Supporting the Laboratory Starts Here
The lab is in the spotlight – but it’s our job to use that attention for good
The past two years, as we’ve battled a global pandemic, the world has become well aware of the role the laboratory plays in patient care. Prior to the pandemic, patients – and even other members of the healthcare team – may not have known or understood the depth of knowledge and care pathologists and medical laboratory scientists provide. As testing and diagnosis for COVID-19 continues to increase and we continue to develop vaccines and conduct the essential research needed to continue the fight, the laboratory is no longer in the shadows.
And we have not sat back and basked in the glow of attention. We knew that this was a time to capitalize on our spotlight by ensuring that, once the pandemic recedes, the laboratory remains a very visible part of a patient’s journey and is understood as an essential partner in healthcare. One aspect of this effort entails leveraging the research and insight we’ve gathered and applying it to the advocacy we do on behalf of pathologists and medical laboratory scientists around the world.
In 2021, the American Society for Clinical Pathology (ASCP) completed a groundbreaking clinical research study with the University of Washington Center for Health Workforce Studies that provided insight into the needs of the laboratory and the laboratory workforce (1). The study offers innovative strategies to address these needs and provides guidance for continued support and advocacy for pathologists and medical laboratory scientists; it has been widely disseminated to educate and advise our healthcare colleagues and the industry as a whole on the critical needs – and the importance – of the laboratory. Pathology and laboratory medicine are facing a workforce shortage exacerbated by the pandemic. This is not widely recognized by healthcare leaders, but it should be. Ultimately, a lack of qualified medical laboratory scientists will have a grave impact on health systems and patients’ healthcare journeys. Those systems and healthcare partners who do not recognize that fact and act on that do so to their own – and their patients’ – detriment.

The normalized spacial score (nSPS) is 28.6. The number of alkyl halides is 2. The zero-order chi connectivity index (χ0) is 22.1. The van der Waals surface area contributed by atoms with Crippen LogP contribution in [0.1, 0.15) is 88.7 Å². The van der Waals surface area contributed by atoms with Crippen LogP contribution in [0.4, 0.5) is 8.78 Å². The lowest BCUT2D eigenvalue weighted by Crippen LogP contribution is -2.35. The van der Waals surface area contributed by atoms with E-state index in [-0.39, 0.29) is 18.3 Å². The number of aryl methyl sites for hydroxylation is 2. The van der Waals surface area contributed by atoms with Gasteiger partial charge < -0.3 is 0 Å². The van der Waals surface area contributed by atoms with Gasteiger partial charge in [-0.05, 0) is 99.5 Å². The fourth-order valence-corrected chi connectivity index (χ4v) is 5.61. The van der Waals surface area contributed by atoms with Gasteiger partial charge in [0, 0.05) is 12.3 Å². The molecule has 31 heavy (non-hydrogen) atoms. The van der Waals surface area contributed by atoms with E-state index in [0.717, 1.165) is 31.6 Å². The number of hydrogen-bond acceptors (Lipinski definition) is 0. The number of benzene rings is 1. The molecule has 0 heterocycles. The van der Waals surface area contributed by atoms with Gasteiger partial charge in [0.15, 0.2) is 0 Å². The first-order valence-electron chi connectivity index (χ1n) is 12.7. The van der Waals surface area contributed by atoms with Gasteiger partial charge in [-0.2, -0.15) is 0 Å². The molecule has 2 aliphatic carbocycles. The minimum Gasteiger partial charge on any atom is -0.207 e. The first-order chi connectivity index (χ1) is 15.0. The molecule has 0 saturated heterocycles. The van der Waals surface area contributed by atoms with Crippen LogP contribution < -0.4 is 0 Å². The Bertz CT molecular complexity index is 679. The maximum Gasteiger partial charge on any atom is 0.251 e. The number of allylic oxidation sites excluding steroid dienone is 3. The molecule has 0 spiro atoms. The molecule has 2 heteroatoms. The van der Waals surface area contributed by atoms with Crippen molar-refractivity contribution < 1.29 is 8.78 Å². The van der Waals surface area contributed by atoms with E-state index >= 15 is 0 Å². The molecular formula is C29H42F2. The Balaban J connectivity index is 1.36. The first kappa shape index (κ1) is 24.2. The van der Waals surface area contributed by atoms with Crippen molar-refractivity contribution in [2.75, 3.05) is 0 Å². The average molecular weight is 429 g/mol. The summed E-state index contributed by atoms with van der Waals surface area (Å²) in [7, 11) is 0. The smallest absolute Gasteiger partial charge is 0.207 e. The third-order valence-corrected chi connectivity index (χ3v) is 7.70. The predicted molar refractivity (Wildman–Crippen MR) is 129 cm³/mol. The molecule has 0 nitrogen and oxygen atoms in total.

ASCP also recently released its 2020 vacancy survey of medical laboratories in the United States (2). This biennial survey is critical to informing our advocacy efforts and our most recent data shows how the pandemic has disrupted the staffing of clinical laboratories and the flow of new graduates into the workforce. Further data shows that the laboratory has already lost a good deal of employees who harbored a wealth of experience. Without a steady pipeline of qualified new employees, patients are at risk. How we can better develop a strong and sustainable workforce is central to our efforts in supporting the laboratory.
There is still a lot of work to be done – to develop a solid laboratory workforce, to raise the visibility of the laboratory, and to leverage the influence pathologists and medical laboratory scientists have on patient care. We look forward to the challenges that lie ahead and to the knowledge we will gain by overcoming them. As we do so, we know we will be creating a field that is #StrongerTogether.
- EC Garcia et al., “The clinical laboratory workforce: understanding the challenges to meeting current and future needs” (2021). Available at: https://bit.ly/3ApdkET.
- E Garcia et al., “The American Society for Clinical Pathology 2020 Vacancy Survey of Medical Laboratories in the United States,” Am J Clin Pathol, [Online ahead of print] (2021). PMID: 34864855.
CEO of the American Society for Clinical Pathology